Thank you so much for this. I did know about the central case that is being discussed in the article, because I had seen a crime investigation program about it.
This is the part I didn't know about, also bolding below something new I have learned:
Three More Hits
Brennan never doubted that Jones was a rapist, and given what he had observed, first on the surveillance video and then after meeting him in person, he was convinced that sexual assault was Jones’s pastime.
“This ain’t a one-****ing-time deal,” Brennan told Foote. “I’m telling you, this is this guy’s thing. He’s got a job that sends him all over the country. Watch him on that video. He’s slick. Nonchalant. He’s too cool, too calm. You’ll see it when you put his DNA into the system.”
The “system” is the Combined DNA Index System (CODIS). The F.B.I.-administered database now has well over eight million DNA offender profiles. Local, state, and federal law-enforcement officials routinely enter DNA samples recovered from convicts and from the scenes and victims of unsolved crimes, and over the years the system has electronically matched more than 100,000 of them, often reaching across surprising distances in place and time. It means that when a DNA sample exists a case can never be classified as entirely “cold.”
Michael Lee Jones had left a trail. The Miami-Dade police entered Jones’s DNA into CODIS in late 2006, and several months later, which is how long it takes the F.B.I. to double-check matches the system finds electronically, three new hits came up.Detective Terry Thrumston, of the Colorado Springs Police Department sex-crimes unit, had a rape-and-assault case that had been bugging her for more than a year. The victim was a blond-haired, blue-eyed woman who had been picked up early in the morning on December 1, 2005, by a stranger—a very large black man with glasses, who had offered her a ride and then talked his way into her apartment and raped her, holding his hand tightly over her mouth. Thrumston had no leads, and the case had sat for two years until DNA collected from the victim matched that of Michael Lee Jones.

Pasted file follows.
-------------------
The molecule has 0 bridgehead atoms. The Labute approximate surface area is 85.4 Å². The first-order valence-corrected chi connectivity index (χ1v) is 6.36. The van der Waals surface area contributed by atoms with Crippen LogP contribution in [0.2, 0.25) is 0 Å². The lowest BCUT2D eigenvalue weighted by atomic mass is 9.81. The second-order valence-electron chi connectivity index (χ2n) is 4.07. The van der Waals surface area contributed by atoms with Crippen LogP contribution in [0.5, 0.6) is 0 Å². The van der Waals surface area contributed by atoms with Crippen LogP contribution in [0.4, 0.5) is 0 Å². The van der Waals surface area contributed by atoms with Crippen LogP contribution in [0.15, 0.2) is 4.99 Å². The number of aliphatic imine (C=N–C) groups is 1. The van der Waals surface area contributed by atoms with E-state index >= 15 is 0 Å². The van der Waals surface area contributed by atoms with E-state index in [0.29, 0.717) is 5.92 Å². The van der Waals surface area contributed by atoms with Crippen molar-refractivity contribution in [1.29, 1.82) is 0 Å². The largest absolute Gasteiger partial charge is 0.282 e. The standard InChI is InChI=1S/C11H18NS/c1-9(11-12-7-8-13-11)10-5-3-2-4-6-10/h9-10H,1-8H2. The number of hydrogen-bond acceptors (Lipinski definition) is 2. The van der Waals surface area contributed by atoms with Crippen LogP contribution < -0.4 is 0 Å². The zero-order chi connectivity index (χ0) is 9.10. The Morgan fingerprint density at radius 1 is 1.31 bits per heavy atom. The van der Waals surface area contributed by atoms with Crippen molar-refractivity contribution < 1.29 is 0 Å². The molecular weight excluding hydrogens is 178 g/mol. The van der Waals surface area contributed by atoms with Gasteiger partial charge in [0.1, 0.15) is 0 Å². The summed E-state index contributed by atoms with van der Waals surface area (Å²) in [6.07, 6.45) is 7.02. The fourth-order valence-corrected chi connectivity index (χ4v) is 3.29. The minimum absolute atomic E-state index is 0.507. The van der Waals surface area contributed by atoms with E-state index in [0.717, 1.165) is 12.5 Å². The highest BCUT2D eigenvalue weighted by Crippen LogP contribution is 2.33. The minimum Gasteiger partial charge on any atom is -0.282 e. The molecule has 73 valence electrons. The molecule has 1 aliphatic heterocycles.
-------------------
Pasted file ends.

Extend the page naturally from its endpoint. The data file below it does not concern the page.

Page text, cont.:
There were two victims in New Orleans. One of them, also a blonde, had been partying in the French Quarter a little too hard, by her own admission, and very early on the morning of May 5, 2003, she had gone looking for a cab back to her hotel when a very large black man with glasses pulled his car over to the curb and offered her a ride. As she later testified, he drove her to a weedy lot and raped her. He pressed his large hand powerfully over her face as he attacked her, and she testified that she bit his palm so hard that she had bits of his skin in her teeth afterward. When he was finished, he drove off, leaving her on the lot. She reported the rape to the New Orleans police, who filed her account and took DNA samples from the rapist’s semen. The case had sat until CODIS matched the specimen with Michael Lee Jones. The other New Orleans victim told a similar tale, but failed to pick Jones’s face out of a photo lineup.
Jones, it turns out, had been in both Colorado Springs and New Orleans on the dates in question. So in 2008, as his Florida sentence drew to a close, he was flown to Colorado Springs to stand trial. It was a novel prosecution, because the Colorado woman had died in the interim, of causes unrelated to the crime. As a result, Deputy District Attorney Brien Cecil had no victim to put on the stand. Instead he fashioned a case out of two of the other rapes, calling as witnesses the Miami victim and one of the New Orleans victims, both of whom supplemented the DNA evidence by pointing out Jones as their attacker in the courtroom. Cecil argued that their cases showed a “common plan, scheme, or design” that was as much Jones’s signature as his trail of semen.
The New Orleans victim proved to be a very effective witness. Her memory was clear and her statements emphatic, the outrage still evident six years later, along with her chagrin at the poor judgment she had displayed that night.